A story about a simple girl who uses her gift of running to raise money for the pressing needs of her family, “Thelma” not only touches the heart but moves the spirit to step up to the plate and soar swiftly, purposefully above obstacles. Whats’ more amazing is that Thelma does this even when her father had expressly said that he had preferred having a son over her, and despite the lack of resources.
Maja Salvador in a scene from 'Thelma'
“Thelma” lead star Maja Salvador is a revelation. She effectively portrays underdog without watering down the steely determination that her character possesses. When people cry with Thelma, it’s not because she is broken but that they know how hard she had tried to hold back the tears. And when they cheer her on, they do so not for the cash prize or honors, but for her intention of uplifting her family’s life back home while realizing a hard-earned dream.
Kudos goes to Maja for going the extra mile to make “Thelma” as realistic as possible. She not only gave all heart to the film, but her body, too, by meeting the physical demands of her character including running barefoot on hard, rocky surface. Few actresses would’ve given more or done as well as she did.
The support actors John Arcilla, Tetchie Agbayani, Eliza Pineda, Jason Abalos etc. are not mere “decorations” here. Each of them found a way to play “small” or “big” as required, thus, making himself as vital as any fiber in a tapestry.
They also have their moments: Eliza as Hannah is especially affecting in the scenes with Thelma where they talk about their future; drawing strength from each other if not offering it freely as lifeline. The back stories of Thelma’s parents, Aldo and Floring, give the runner’s struggles and sacrifice even more weight. Jason, whose character takes a romantic fancy on Thelma, complements the feel-good thrust of the film without reducing it to mush or just-a-love-story-in-disguise.
The real star of the film is director Paul Soriano. We can hardly believe that “Thelma” was done on “indie” budget considering the superb quality of the visuals. One of our first thoughts some minutes into the film was to jump into the next plane and fly to Ilocos Norte in order to see if it really is as breathtaking as Soriano presented it. The lighting is so warm and inviting that it’s like seeing things for the first time.
Soriano’s visuals alternate between getting that “classic” feel when scenes were shot in the province; and that adventurous vibe in camera movements in the scenes shot in Manila. Soriano is versatile and so sure of how to deliver on what he had set out to achieve that there’s not a single scene in “Thelma” that you can’t use as stills, frame, hang on a wall and call art. The sepia effect lends poignancy to select scenes while the panoramic shots were used not for vanity or out of whim, but to capture the strength of crashing waves, the breadth of fields and the grit of concrete roads.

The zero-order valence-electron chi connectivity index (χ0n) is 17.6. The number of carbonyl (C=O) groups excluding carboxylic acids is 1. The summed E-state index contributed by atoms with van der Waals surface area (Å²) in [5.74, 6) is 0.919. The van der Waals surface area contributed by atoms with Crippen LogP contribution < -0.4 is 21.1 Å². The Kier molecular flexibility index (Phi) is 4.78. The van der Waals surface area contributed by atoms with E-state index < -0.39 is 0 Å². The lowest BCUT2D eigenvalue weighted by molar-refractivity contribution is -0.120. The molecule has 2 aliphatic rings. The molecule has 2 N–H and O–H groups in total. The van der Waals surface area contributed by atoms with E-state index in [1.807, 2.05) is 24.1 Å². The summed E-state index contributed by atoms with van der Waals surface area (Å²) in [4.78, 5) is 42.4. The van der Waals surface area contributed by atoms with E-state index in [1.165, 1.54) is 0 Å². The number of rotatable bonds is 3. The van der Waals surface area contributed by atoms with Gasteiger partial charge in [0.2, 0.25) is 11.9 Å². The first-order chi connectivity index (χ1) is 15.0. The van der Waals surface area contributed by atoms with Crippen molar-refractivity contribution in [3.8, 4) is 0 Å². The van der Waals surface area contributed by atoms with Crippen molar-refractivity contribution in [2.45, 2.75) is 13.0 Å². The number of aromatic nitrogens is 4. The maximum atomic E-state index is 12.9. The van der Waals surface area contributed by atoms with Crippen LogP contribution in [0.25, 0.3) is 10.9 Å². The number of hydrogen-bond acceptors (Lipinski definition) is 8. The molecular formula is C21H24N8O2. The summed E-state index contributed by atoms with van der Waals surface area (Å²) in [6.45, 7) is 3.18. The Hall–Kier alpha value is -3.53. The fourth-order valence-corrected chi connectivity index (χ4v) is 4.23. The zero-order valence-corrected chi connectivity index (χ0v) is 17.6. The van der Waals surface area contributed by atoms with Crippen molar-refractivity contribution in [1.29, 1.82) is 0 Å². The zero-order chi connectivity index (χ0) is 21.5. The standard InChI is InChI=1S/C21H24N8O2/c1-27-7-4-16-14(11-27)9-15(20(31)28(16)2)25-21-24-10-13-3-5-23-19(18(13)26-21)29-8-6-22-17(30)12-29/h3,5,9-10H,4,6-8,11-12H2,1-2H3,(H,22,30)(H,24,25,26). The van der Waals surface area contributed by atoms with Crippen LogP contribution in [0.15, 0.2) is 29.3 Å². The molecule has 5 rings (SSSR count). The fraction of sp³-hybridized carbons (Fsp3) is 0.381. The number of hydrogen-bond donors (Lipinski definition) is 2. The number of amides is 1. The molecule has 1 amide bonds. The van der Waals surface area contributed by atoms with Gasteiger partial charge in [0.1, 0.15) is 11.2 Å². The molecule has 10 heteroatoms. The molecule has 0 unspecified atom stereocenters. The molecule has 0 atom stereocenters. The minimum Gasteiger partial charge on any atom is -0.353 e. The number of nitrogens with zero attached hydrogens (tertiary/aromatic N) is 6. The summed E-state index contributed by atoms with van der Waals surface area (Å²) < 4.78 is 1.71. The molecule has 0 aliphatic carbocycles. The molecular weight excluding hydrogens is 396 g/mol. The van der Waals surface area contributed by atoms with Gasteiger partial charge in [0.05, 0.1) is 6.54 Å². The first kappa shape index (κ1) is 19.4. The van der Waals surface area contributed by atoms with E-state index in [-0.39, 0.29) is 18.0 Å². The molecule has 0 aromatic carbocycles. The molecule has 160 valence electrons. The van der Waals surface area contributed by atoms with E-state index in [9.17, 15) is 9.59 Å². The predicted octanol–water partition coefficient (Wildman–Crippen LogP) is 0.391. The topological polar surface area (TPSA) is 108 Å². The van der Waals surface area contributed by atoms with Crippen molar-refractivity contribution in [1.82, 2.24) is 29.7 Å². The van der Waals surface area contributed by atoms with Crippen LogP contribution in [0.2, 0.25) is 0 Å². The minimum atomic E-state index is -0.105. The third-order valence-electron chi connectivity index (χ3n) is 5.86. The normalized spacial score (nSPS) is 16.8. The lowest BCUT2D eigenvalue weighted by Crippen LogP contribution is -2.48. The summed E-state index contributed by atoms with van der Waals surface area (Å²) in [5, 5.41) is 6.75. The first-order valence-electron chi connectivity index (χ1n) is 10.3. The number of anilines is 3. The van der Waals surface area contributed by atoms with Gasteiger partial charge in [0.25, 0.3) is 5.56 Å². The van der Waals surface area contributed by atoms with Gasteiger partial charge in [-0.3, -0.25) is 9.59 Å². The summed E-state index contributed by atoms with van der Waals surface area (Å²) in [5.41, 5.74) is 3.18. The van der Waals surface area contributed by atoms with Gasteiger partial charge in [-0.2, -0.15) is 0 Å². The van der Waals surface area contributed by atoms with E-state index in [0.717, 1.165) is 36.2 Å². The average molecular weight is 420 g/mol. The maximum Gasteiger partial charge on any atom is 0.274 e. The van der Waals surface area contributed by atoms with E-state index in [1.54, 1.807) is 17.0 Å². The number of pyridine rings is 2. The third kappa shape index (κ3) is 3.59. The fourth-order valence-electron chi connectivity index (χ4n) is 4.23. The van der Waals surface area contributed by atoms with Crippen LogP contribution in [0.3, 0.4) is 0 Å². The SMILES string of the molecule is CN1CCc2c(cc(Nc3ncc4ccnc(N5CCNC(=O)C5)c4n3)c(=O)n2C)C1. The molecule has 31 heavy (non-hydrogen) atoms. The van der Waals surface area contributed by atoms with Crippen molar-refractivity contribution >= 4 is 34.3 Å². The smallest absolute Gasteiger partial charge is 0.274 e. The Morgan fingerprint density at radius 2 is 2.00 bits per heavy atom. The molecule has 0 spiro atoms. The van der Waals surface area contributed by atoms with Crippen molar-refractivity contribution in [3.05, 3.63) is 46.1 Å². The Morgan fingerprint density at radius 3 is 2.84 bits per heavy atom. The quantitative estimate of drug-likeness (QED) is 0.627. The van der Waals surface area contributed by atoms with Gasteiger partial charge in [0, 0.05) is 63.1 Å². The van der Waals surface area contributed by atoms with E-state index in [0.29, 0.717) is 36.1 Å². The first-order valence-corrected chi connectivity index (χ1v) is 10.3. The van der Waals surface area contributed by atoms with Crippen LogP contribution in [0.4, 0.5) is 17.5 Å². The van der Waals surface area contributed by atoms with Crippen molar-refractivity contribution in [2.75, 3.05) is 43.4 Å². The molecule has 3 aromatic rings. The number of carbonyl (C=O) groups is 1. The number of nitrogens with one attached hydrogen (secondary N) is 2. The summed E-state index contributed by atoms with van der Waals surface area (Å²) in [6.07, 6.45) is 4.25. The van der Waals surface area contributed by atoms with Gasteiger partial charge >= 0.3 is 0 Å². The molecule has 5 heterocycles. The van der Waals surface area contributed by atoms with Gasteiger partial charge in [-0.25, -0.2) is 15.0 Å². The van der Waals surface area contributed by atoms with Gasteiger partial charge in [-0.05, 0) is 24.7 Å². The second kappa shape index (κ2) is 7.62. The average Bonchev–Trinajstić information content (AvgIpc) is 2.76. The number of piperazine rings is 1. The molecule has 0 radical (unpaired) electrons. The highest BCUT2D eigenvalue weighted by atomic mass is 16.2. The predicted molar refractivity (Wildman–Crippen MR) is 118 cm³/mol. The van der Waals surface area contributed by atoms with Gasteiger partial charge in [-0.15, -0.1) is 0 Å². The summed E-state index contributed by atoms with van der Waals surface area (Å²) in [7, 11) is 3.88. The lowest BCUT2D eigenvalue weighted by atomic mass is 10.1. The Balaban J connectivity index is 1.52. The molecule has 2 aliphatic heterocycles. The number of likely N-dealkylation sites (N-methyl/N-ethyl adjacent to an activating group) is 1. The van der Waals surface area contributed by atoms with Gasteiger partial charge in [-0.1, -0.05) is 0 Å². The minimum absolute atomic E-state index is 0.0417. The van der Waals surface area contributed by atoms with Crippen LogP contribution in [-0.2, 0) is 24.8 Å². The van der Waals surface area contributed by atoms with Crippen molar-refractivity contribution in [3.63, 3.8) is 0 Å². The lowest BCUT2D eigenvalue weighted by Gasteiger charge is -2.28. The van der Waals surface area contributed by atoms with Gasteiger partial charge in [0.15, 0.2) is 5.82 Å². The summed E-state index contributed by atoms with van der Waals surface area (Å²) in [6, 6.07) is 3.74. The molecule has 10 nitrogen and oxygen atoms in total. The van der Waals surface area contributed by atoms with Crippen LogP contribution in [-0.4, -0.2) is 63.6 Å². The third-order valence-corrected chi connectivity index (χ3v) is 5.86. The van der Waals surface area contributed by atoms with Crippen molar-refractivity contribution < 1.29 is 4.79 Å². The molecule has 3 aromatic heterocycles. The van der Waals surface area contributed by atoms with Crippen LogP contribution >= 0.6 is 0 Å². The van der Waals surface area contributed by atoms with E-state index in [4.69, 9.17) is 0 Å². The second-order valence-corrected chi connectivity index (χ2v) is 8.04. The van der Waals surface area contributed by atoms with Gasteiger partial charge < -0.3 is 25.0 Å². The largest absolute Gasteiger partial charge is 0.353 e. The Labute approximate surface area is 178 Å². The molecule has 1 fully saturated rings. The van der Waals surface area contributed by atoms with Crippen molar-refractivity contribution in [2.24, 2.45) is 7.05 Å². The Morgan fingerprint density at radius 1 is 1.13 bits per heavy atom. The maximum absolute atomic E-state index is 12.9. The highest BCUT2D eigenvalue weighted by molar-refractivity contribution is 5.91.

Soriano, at the very least, is a master in giving a sense of texture to visuals that resonate emotionally and translate onscreen gorgeously. If he keeps on doing this, the quality of his work will no doubt become a brand in itself, some sort of canon.
We laud the musical scoring. Though they often heighten scenes with swelling sound and dramatic melodic movements, sometimes a whimper of a melodic line or a soft bed of orchestral lush worked just as well. We also like it that Soriano used an English song (“Nowhere To Run” by Mark Escueta) in the end because it all the more gave “Thelma” that international feel.
“Thelma” comes at a time when indie films have earned a reputation of having left-off- center orientation. But “Thelma” tells a story that everyone already knows by heart: Good triumphs, love empowers, values matters.
And when we find ourselves applauding the timeless message, it’s because we are no longer the same person from an hour and a half ago.
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